Corn meal and corn pollen are used in many sacred ways in the Pueblo culture. For example according to Raitt, the mixture is used to make lines on the ground either to lead the gods to the Pueblo people, or to keep undesired things out or desired things in. It is also used as an accompaniment to prayer or to consecrate ritual objects such as prayer sticks (Raitt). Corn, in the Navajo culture, is also used in many ritualistic ways. According to Luci Lonso, corn pollen is placed in the mouth of a child when their first tooth comes in, sprinkled on their head when they leave for kindergarten and placed in their hands when they receive their first lamb or colt. This proves that it is a very important and sacred item in the southwestern Native American culture.

The three times it is sprinkled may be trying to incorporate the Christian aspects into this ceremony and be representative of the Holy Trinity of the Father, Son and Holy Spirit. However, it makes sense that it is sprinkled in the three main places associated with the person’s death. Even if this symbolic comparison is incorrect, it helps support the theme of incorporation of modern Christian ideals and practices into the traditional Laguna burial ritual that is present throughout the story. The true traditional and non-symbollic reason that it is sprinkled on the grave, along with the water, is so the person’s spirit will have enough food and drink on their journey into the spirit world (dymatsuoka).

As for the red blanket that Teofilo is wrapped in, according to Richard Sutton, the color red symbolizes the “true road, direction from East to West towards the sunset, and it is considered a blessing for the departed to help in their journey towards the land of the spirits which is to the West.” It may very well be symbolizing his path or be a type of good luck charm for him in finding the “true road” to the spirit world.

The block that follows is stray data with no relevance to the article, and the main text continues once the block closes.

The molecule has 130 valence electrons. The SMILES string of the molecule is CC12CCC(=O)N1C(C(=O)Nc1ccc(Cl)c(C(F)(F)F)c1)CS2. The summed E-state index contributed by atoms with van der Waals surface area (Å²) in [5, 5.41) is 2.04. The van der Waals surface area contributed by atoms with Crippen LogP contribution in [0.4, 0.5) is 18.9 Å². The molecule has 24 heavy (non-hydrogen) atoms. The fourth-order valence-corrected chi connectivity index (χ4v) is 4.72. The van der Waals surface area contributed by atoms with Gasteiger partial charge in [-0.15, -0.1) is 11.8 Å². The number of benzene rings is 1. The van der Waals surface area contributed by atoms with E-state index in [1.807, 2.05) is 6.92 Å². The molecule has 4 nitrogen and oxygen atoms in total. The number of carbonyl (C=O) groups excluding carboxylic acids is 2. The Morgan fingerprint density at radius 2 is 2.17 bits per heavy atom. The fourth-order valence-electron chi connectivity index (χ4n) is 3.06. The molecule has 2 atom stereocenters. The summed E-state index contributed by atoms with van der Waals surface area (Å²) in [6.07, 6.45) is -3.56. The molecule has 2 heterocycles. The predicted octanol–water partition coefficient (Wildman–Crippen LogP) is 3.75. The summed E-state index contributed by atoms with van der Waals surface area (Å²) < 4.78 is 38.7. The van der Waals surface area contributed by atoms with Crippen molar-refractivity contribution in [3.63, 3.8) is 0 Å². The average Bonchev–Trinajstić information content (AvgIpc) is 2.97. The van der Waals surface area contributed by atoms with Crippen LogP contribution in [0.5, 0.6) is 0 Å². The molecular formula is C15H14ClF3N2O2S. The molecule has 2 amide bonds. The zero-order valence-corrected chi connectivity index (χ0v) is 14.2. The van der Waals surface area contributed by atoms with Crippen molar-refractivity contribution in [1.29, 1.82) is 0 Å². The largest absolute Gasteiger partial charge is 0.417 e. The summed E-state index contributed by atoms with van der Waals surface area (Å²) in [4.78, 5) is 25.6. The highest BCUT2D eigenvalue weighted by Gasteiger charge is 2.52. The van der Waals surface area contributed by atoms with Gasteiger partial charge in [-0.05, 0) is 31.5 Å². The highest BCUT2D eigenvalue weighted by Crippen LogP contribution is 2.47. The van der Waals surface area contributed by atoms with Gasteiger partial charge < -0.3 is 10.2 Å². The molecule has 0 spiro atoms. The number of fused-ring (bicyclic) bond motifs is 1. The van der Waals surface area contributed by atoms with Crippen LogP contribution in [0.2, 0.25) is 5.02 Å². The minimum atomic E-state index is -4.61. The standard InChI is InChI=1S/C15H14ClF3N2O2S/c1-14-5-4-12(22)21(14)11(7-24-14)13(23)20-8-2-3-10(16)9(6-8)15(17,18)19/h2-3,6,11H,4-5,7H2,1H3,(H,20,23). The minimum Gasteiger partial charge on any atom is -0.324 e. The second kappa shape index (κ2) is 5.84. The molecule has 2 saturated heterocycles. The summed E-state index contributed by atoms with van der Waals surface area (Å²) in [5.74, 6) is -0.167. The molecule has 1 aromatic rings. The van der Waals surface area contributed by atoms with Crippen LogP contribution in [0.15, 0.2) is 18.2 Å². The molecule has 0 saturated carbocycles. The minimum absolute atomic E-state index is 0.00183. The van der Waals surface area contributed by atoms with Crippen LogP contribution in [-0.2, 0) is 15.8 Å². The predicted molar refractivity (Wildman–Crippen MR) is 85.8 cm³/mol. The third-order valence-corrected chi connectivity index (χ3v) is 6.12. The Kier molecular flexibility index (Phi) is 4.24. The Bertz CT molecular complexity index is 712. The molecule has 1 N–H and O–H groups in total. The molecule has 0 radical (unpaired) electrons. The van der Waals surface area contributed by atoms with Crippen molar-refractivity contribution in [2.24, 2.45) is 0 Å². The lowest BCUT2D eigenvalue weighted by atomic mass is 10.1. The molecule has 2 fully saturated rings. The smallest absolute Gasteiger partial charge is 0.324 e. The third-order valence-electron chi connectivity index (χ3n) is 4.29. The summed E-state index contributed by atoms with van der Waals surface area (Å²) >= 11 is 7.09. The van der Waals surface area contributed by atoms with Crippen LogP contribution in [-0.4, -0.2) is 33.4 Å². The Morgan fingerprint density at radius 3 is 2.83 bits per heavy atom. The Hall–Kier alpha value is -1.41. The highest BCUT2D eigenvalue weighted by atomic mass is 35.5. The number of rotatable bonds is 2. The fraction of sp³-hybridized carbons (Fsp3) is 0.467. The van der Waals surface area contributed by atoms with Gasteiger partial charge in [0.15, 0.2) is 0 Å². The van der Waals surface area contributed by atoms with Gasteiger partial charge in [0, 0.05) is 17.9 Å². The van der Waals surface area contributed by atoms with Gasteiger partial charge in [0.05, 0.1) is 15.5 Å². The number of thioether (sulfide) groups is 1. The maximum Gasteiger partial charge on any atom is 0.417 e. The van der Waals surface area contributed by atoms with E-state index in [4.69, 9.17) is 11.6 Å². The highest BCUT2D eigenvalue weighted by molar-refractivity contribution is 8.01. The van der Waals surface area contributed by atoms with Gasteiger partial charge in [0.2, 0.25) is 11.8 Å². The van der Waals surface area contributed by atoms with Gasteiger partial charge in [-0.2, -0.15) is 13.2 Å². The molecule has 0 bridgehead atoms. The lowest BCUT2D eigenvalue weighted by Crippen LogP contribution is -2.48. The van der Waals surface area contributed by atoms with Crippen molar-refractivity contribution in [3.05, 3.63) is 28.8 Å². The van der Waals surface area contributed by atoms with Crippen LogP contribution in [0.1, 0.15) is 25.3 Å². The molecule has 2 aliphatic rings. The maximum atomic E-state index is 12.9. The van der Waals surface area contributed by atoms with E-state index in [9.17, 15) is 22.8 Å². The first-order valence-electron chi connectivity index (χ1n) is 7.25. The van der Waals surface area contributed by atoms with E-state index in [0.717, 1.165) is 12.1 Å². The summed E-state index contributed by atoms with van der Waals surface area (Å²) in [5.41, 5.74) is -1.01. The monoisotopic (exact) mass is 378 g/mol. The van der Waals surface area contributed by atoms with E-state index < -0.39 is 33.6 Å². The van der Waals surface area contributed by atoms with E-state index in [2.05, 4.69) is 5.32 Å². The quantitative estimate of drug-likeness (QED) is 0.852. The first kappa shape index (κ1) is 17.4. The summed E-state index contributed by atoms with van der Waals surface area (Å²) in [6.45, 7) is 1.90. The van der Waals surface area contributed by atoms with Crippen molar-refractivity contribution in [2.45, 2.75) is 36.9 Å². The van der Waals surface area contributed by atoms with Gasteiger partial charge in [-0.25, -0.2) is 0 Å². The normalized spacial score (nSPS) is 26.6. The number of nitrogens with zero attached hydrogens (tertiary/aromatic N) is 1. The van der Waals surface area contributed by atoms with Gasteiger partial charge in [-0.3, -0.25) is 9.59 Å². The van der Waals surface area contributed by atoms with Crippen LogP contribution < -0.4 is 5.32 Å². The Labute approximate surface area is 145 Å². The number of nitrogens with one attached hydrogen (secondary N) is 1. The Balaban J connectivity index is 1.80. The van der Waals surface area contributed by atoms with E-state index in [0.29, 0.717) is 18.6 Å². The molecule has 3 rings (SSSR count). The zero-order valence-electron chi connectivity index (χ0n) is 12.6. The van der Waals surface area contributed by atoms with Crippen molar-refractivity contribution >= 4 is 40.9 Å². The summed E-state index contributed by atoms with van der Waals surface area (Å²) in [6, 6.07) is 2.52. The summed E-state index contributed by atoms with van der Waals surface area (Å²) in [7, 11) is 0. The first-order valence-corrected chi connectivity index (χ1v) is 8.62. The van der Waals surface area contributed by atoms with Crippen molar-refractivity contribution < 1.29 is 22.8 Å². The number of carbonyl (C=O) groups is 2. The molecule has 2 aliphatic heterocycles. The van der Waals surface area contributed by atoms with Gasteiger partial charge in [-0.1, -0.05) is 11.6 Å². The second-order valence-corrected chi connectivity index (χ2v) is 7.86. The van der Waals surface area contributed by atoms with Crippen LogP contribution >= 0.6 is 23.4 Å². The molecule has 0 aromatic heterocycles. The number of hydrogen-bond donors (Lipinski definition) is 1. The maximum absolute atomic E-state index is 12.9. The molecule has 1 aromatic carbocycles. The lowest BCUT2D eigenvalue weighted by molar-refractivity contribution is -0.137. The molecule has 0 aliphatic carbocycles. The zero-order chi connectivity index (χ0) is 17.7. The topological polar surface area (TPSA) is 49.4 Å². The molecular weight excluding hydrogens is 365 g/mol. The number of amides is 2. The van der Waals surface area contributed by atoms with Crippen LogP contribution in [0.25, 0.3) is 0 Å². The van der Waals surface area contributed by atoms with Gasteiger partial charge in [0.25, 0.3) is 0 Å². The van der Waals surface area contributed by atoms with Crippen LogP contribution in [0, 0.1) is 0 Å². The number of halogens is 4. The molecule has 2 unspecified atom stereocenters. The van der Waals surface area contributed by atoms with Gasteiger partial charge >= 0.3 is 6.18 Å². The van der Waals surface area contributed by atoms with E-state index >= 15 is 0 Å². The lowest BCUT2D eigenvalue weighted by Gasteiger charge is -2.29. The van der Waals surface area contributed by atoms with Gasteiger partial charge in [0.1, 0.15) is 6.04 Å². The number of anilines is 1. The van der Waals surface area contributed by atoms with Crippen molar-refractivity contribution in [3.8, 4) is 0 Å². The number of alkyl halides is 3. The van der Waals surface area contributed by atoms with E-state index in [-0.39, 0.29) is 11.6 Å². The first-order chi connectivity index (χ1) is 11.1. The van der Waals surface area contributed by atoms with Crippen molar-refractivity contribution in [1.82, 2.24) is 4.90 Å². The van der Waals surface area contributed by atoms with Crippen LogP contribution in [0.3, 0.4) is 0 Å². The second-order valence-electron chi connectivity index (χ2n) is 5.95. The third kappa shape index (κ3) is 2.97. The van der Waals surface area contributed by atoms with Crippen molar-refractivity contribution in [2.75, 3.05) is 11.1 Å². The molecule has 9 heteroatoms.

As for other symbolic attributes of the color red, it symbolizes strength, power and determination. Wrapping the body in a blanket with a color that displays these qualities could be a type of good luck charm for the body in the spirit world (as mentioned before). It may also be a source of encouragement for the spirit when they are on their journey.

In conclusion, all of the aspects of the traditional Laguna burial ritual have symbolic elements and meanings attached to them. Everything from the feather in Teofilo’s hair to the red blanket that he is wrapped in symbolize an aspect in the Laguna culture. However, as mentioned before, only the Laguna people know the exact symbolism involved in the elements of their rituals and traditions.

Works Cited

Applebee, Arthur N., et al. “Build Background.” The Language of Literature. Applebee, Arthur N., Bermúdez, Andrea B., et al. Evanston, Illinois: McDougal Littell Inc., 2006. 48. Print.

“Color Meaning.” Color Wheel Pro- See Color Theory in Action. n.p. ©2002-2008. Web. 16 January 2010.

dymatsuoka, “Re: What is the meaning of the colors white, blue, yellow, and green, and cornmeal and pollen in the burial ritual of "Man to Send Rainclouds"?”. enotes.com. enotes.com. 27 March 2008. Web. 16 January 2010.

Eck, Pam. “Navajo Indians.” Inkido.indiana.edu. Indiana University-Purdue University Indianapolis. 15 April 1998. Web. 16 January 2010.